So­cial me­dia isn’t just a great way for brands to con­nect with cus­tomers... it’s a great way to re­ward them too


As in­tu­itive as e-com­merce sites are be­com­ing, an on­line store will never of­fer the same re­tail ex­pe­ri­ence as a bricks and mor­tar out­let, purely be­cause of the lack of at­mos­phere. Re­al­is­ing that noth­ing adds at­mos­phere like mu­sic, on­line re­tailer Far Fetch re­cently launched an Ap­ple Mu­sic chan­nel. De­signed to al­low cus­tomers to stream care­fully-cu­rated playlists while they shop, Far Fetch CMO Stephanie Hor­ton con­firmed to Women’s Wear Daily that the setup also en­ables the brand to con­nect with cus­tomers “at mul­ti­ple life­style touch points”, in­clud­ing while they are work­ing out or com­mut­ing to work. Hey, th­ese brands do a good job of cu­rat­ing our wardrobes, who’s to say they can’t sound­track our lives?


De­signed to draw at­ten­tion to the lack of women in the IT in­dus­try, the hash­tag #girl­swhocode has been gain­ing mo­men­tum. This is par­tially thanks to ini­tia­tives like ‘Kode with Klossy’ – a free sum­mer camp es­tab­lished by su­per­model Kar­lie Kloss, where girls are taught the lan­guage of cod­ing and helped to build web apps – and fash­ion de­signer Zac Posen’s re­cent part­ner­ship with Google’s ‘Made With Code’ pro­gram. This pro­gram re­quired stu­dents at sev­eral cod­ing acad­e­mies in New York City to code and cre­ate LED pat­terns for a mys­tery project. After­wards, stu­dents learned that they had cre­ated a piece of wear­able tech­nol­ogy en­vi­sioned by Zac Posen, to be sent down the New York Fash­ion Week run­way as part of his au­tumn/ win­ter 2016 col­lec­tion.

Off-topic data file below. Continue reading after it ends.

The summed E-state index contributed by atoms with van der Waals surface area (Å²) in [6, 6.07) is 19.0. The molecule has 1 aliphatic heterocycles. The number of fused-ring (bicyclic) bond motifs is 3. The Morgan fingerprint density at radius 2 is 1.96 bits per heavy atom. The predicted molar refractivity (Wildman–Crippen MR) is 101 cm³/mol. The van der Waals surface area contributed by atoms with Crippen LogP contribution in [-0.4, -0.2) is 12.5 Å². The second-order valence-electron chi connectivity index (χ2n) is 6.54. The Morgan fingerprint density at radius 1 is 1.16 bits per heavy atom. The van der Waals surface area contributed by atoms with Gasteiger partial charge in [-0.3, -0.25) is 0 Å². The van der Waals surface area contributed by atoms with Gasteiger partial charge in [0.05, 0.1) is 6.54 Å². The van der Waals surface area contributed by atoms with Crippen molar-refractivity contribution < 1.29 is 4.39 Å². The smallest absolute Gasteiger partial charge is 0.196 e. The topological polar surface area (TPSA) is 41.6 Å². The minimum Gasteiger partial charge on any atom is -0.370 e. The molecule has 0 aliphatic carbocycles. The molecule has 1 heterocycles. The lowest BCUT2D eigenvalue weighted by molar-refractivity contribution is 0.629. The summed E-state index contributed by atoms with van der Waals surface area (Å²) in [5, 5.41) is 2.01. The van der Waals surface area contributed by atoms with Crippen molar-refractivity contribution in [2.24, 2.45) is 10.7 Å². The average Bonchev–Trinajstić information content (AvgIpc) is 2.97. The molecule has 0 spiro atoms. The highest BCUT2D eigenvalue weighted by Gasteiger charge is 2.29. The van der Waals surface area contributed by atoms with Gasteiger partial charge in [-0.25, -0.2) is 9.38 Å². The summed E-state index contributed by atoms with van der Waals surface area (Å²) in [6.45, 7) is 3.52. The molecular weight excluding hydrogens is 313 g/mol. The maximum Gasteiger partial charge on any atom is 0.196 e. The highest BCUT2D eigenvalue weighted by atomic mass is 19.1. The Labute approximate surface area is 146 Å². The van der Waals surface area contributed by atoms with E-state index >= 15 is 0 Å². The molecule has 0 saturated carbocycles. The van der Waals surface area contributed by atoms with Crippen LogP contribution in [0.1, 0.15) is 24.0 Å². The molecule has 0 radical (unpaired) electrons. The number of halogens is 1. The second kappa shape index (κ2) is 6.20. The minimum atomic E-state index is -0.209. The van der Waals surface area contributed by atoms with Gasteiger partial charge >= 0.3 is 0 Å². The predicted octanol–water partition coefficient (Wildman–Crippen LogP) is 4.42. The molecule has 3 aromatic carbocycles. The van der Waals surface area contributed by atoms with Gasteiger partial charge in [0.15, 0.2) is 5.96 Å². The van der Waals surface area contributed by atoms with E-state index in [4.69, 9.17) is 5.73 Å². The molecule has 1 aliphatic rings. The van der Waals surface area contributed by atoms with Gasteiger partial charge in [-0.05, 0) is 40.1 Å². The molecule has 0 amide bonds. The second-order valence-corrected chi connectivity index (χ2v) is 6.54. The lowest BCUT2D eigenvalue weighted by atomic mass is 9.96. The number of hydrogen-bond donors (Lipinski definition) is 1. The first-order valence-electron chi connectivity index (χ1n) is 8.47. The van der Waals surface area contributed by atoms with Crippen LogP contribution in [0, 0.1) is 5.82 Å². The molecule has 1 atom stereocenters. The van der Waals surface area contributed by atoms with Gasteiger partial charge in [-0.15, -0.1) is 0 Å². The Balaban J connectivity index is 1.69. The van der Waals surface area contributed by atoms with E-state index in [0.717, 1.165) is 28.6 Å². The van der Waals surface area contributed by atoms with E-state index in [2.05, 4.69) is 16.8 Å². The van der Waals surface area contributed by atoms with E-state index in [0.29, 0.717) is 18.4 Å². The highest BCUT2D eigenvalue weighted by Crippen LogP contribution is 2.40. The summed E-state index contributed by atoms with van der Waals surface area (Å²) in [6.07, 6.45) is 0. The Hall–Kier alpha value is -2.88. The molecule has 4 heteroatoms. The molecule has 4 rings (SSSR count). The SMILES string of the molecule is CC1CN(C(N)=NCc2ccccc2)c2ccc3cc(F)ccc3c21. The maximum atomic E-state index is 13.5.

Speak­ing of Zac Posen and wear­able tech, can we get an­other round of ap­plause emo­jis for the fi­bre-op­tic mas­ter­piece the de­signer cre­ated for the 2016 Metropoli­tan Mu­seum of Art Cos­tume In­sti­tute Gala? Worn by ac­tress Claire Danes, the light-up or­ganza and LED gown nailed the Manus x Machina theme, which ex­plored the dis­tinc­tion be­tween hand-made fash­ion (haute couture) and ma­chine-made fash­ion (prêt-àporter). Ac­cord­ing to the Cos­tume In­sti­tute’s cu­ra­tor in charge, An­drew Bolton, this dis­tinc­tion is be­com­ing blurred “as both dis­ci­plines em­brace the prac­tices and tech­niques of the other.” Mu­seum di­rec­tor and CEO, Thomas Camp­bell, agrees. “Fash­ion and tech­nol­ogy are in­ex­tri­ca­bly con­nected,” he says. “More so now than ever be­fore.”


Despite the preva­lence of fash­ion and tech­nol­ogy crossovers, ‘wear­able tech’ still car­ries con­no­ta­tions of go-go-gad­get gar­ments that are more gim­micky than glam. From Ap­ple’s smart­watch to Levi’s Com­muter x Jac­quard by Google jacket – made from a con­ducive yarn that en­ables the wearer to nav­i­gate their mo­bile de­vice with the tap of a sleeve – wear­able tech is giv­ing new mean­ing to func­tional fash­ion. But, much like stick­ing shoe-charms on your Crocs won’t make them cool, the des­ig­na­tion ‘func­tional fash­ion’ does not a fash­ion­able item make. There’s so­lace in the fact that our hard­ware is get­ting hauter by the day – hope­fully wear­ables we ac­tu­ally want to wear aren’t too far away.

“Fash­ion and tech­nol­ogy are

in­ex­tri­ca­bly con­nected, more so

now than ever be­fore”

Right: Dis­solv­ing dresses at Hus­sein Cha­layan’s SS16 show. Be­low: Smart­phone pho­tog­ra­phers at Aus­tralian Fash­ion Week. Op­po­site: Anya Hind­march’s fu­tur­is­tic SS16 show.

Left: Kar­lie Kloss at Kode with Klossy, a cod­ing sum­mer camp founded by the su­per­model. Far and be­low left: Claire Danes at the 2016 Met Gala with Zac Posen, who de­signed her light-up gown.